by Megan Smolenyak

Reviewer Rating:
4
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Review

      For three short seasons NBC had a TV show called “Who Do You Think You Are?” which I would rush home to watch every Friday evening.  It was a show about tracing your roots, finding ancestors and learning what kind of lives they lived, how the times they lived in influenced the course of their lives and how they in turn, influence our lives even from the distant past.  Each week one celebrity was highlighted as Ancestry.com and librarians everywhere assisted in the search.  I loved it.
     The TV show is gone from Friday nights but the book is even better.  Yes, it still outlines the searches of celebrities who appeared on the show, but more importantly it takes readers by the hand and offers them the tools to begin starring in their own search for their ancestors.  The author, Megan Smolenyak, chief family historian for Ancestry.com, has written this book for beginning to intermediate genealogists.  She mixes an easy style with good solid information and spices it with a sense of the mystery-solving excitement.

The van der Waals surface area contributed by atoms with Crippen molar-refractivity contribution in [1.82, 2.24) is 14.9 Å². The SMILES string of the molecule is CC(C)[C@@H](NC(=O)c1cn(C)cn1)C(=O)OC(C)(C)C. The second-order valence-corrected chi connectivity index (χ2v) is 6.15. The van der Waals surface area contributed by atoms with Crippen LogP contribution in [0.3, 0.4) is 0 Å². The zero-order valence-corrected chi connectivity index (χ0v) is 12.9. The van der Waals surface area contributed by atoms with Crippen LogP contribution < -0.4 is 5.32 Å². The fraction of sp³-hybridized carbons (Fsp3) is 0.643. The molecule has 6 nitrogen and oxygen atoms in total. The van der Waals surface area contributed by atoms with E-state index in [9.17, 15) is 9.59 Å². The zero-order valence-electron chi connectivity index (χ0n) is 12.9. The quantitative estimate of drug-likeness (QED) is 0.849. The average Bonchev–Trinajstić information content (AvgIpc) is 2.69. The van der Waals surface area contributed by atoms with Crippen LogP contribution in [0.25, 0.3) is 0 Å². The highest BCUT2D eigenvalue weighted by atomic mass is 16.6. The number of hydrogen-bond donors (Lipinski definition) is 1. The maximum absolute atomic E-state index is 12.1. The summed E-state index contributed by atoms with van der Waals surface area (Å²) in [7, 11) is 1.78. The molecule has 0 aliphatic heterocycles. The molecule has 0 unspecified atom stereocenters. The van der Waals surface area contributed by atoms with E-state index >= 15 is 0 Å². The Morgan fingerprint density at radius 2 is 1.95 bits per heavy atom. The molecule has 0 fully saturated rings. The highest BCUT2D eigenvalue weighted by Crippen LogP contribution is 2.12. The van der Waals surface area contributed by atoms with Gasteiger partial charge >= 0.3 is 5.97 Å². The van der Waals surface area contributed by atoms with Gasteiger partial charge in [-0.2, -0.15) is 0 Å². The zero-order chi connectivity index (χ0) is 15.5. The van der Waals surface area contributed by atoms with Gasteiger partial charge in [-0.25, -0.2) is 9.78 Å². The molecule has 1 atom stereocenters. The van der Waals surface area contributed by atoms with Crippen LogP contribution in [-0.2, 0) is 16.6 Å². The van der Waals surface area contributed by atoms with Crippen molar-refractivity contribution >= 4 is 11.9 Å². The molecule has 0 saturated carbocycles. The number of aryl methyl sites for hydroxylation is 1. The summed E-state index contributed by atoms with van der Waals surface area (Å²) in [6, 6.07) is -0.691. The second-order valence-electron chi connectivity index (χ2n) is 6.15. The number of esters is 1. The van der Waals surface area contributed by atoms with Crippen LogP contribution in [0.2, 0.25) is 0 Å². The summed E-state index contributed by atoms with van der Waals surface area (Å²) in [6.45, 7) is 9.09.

All the basic information sources for genealogical study are discussed:  census records, military records, vital records, immigration records, newspapers and obituaries.    
     One caution: the rate in which records are being put online is very fast.  Some of the records not available online when this book was written in 2009 are now available, so it won’t hurt to try checking online for them.   Also, family tree software keeps getting better and better every year so read up-to-date reviews before purchasing.
     I recommend reading this book before launching yourself into an experience that is much, much more than just an old fashioned pedigree chart.  And don’t forget the Ancestry.com database is on DPL in-house computers free of charge to library patrons.

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Comments

The style of your review makes me curious about this book and the television show. Most importantly, the title of the book and its contents, as you aptly summarize here, inspires me to return to the rewriting (for publication) of my master's thesis, the story of my search into my grandmother's life.

And thanks for the heads up on ancestry.com database. I was not aware of its location on DPL computers.

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